The invention may further be considered a smart occupant alarm system, comprising: an occupancy sensor; an ambient temperature monitor electronically connected to the occupancy sensor; an interface mounted on the restraint system to communicate to a user a state of the occupancy sensor and the temperature monitor; an alarm; and a logic unit having a time delay, the logic unit having inputs from the occupancy sensor and the temperature monitor and outputs to the interface and the alarm. The state of the occupancy sensor may indicate if occupancy is detected for longer than the time delay and if the temperature monitor indicates that an ambient temperature is beyond present limits beyond the time delay, then the logic unit communicates to the interface that an alert condition persists. If an alert condition persists, the alarm may be triggered. The smart occupancy alarm system may further comprise an override wherein when an alert condition exists but the override is activated, the alarm is not triggered.
 Thus, having been summarized, the invention will best be understood by reference to the following description and the Drawing in which:
FIG. 1 is a simplified block diagram of a preventative embodiment of the invention.
FIG. 2 is a simplified logic flow chart of the embodiment that emphasizes prevention.
FIG. 3 is a simplified block diagram of an embodiment of an occupant alarm that is partially integrated into the vehicle.
FIG. 4 is a simplified block diagram of a portable integrated occupant alarm system in accordance with one embodiment of the invention.
FIG. 5 is a simplified logic flow chart of an embodiment of the invention in which an occupant alarm system is partially integrated into the vehicle.
FIG. 6 is a simplified logic flow chart of an embodiment of an integrated portable embodiment of an occupant alarm system. It is suggested that FIG. 6 be printed on the first page of the patent.
FIG. 1 is a simplified block diagram of an embodiment of the invention emphasizing prevention as protection of an occupant in a motor vehicle. The occupant may or may not be confined in a restraint system. The preventative system can detect if a motor vehicle is occupied, if the driver's door is open, and the engine is turned off. The preventative embodiment comprises an occupancy sensor 10, an engine sensor 12, and a door sensor 14, all of which are connected to a logical unit having an AND gate 16.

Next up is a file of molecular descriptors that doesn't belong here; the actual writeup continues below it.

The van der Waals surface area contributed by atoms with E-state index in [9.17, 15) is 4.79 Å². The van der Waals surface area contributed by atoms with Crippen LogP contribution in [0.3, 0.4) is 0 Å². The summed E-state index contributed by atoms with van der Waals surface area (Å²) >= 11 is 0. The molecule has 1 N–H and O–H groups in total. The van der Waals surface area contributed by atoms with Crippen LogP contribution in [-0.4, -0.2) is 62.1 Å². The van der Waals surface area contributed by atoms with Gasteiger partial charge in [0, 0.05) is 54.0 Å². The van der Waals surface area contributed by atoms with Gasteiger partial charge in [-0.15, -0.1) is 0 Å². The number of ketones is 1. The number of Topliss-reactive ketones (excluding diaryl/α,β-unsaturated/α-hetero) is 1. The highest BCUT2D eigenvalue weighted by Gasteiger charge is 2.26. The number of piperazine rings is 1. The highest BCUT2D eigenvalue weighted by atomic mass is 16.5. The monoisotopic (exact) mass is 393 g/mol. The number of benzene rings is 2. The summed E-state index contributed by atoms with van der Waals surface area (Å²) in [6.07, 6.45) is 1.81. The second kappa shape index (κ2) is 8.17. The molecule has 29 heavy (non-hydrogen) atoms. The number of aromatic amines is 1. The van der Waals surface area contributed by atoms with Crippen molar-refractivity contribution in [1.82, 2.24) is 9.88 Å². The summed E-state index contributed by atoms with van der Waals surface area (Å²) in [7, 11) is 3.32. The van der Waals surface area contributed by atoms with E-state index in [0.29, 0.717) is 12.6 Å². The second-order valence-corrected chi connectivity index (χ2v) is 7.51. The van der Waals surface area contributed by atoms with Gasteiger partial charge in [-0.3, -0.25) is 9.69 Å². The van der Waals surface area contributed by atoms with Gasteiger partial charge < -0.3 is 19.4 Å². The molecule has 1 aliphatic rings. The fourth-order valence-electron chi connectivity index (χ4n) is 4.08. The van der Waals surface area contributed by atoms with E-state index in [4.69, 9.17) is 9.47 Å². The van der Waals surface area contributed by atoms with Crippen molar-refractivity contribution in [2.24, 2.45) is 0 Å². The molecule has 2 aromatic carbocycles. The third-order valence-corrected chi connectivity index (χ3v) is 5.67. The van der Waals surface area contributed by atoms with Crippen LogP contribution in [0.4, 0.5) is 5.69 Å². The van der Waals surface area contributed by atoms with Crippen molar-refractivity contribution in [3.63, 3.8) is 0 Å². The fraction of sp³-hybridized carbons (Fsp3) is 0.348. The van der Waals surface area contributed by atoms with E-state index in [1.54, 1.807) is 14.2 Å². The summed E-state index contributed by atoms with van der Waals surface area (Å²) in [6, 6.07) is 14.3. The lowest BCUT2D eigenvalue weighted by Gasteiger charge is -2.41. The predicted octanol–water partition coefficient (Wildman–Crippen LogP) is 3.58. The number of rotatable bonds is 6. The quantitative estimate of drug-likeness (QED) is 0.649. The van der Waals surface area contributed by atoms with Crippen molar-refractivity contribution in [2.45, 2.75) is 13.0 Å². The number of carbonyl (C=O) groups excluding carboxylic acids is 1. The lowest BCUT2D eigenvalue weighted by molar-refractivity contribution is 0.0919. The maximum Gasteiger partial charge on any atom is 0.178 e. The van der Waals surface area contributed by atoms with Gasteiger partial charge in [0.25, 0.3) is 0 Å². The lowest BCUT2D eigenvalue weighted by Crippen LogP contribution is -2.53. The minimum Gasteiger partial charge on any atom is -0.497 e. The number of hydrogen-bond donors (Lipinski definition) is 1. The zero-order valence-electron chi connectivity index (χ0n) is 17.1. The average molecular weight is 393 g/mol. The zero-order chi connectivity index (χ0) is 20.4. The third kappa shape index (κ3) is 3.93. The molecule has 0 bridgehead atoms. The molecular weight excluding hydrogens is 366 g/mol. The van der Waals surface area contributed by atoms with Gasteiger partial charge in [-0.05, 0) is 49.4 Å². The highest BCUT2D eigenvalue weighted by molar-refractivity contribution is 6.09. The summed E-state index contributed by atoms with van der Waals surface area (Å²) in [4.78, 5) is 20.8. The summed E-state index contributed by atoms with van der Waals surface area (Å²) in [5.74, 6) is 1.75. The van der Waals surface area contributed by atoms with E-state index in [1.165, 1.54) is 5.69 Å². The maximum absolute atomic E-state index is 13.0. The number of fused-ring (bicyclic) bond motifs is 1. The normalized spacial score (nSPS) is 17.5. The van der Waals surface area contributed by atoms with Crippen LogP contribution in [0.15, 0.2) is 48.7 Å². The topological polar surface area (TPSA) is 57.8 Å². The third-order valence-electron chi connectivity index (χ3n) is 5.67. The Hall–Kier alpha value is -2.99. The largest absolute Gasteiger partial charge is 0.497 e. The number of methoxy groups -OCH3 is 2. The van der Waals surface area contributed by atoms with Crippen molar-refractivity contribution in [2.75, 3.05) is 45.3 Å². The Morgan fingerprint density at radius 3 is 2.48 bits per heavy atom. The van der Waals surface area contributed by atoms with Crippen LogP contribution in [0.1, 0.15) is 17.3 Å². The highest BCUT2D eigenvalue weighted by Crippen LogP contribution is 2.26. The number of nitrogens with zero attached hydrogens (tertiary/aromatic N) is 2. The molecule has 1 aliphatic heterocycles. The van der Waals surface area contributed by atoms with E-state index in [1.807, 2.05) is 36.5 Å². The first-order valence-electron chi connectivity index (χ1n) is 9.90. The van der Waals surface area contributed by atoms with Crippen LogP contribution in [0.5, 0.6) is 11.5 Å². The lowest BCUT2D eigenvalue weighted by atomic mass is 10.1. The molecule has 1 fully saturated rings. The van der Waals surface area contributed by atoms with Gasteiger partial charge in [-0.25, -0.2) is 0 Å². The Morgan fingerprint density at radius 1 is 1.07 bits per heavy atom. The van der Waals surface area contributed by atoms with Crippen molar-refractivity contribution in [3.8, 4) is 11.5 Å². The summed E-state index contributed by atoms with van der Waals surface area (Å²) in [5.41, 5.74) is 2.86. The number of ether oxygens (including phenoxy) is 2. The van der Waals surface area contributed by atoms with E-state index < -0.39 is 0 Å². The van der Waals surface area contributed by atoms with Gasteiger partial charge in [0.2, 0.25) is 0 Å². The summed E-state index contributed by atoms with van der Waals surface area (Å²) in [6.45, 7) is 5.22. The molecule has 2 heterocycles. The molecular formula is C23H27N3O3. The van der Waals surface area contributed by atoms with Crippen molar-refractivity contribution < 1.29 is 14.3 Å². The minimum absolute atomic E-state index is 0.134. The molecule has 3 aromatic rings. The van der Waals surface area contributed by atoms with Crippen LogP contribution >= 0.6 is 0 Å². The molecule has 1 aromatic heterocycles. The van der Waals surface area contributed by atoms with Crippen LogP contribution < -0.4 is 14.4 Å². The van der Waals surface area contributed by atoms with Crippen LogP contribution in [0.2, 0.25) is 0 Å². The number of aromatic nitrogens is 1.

An occupancy sensor 10 monitors if the motor vehicle is occupied. The occupancy sensor 10 may be integrated within the motor vehicle. The occupancy sensor 10 could be a motion sensor or radar sensor to detect breathing or an infrared sensor to detect heat above the ambient temperature, or above a threshold temperature, such as thirty-five degrees Celsius. Alternatively, the occupancy sensor 10 could be incorporated into a restraint system, such as a child safety seat at either the back or under the seat to monitor weight, such as a minimum weight of ten kilograms, or a sensor to determine if the safety straps of a child safety seat are latched. It has been mentioned that the restraint system might be a child's safety seat, but other restraint systems may include pet carriers, child strollers or prams, child or pet backpacks, bicycle carriers and wagons, sleds, etc. If a pet carrier, the occupancy sensor 10 could be positioned into the bottom of the carrier to detect mass or also could be a infrared sensor or a motion sensor mounted on any of the interior faces of the carrier. Alternatively, the occupancy sensor 10 could be a wireless device on the body or apparel of occupant, such as a dog collar or a child's bracelet, etc.
 If the occupancy sensor 10 is incorporated into the seat back, straps, or interior planes of a restraint system, then there would be an electric or other communication sensor that would communicate with the logic unit 16 having an AND gate within the vehicle's on board computer to indicate that the restraint system is or is not occupied. In any event, whether the occupancy sensor 10, is integrated into the vehicle or is contained within or on a passenger or a restraint system, the occupancy sensor 10 could be electrically connected by a removable plug that is wired into the one or more locations of the vehicle. The occupancy sensor 10 could also communicate wirelessly or optically to a receiver or photodetector integrated into the vehicle.
 The engine sensor 12 could monitor the vibrations of the engine or the position of the ignition key switch, or use sensors that are known in the art. A door sensor 14 may be similar to those which turn on an interior light or a buzz if a key is still in the ignition when a vehicle door is ajar. The logic unit 16 having the AND gate may be incorporated into an on-board computer or microprocessor of the vehicle and connected to appropriate sensors as indicated below. In one embodiment, the engine sensor 12, the door sensor 14, and the alarm 18 are integrated into the vehicle and the logic unit may be programmed or reprogrammed to receive signals from the occupancy sensor. Thus, the invention also encompasses a medium and a method by which the engine sensor 12, door sensor 14, the AND gate 16 or logic unit, and the alarm 18 may be programmed to interact with the occupancy sensor as specified herein.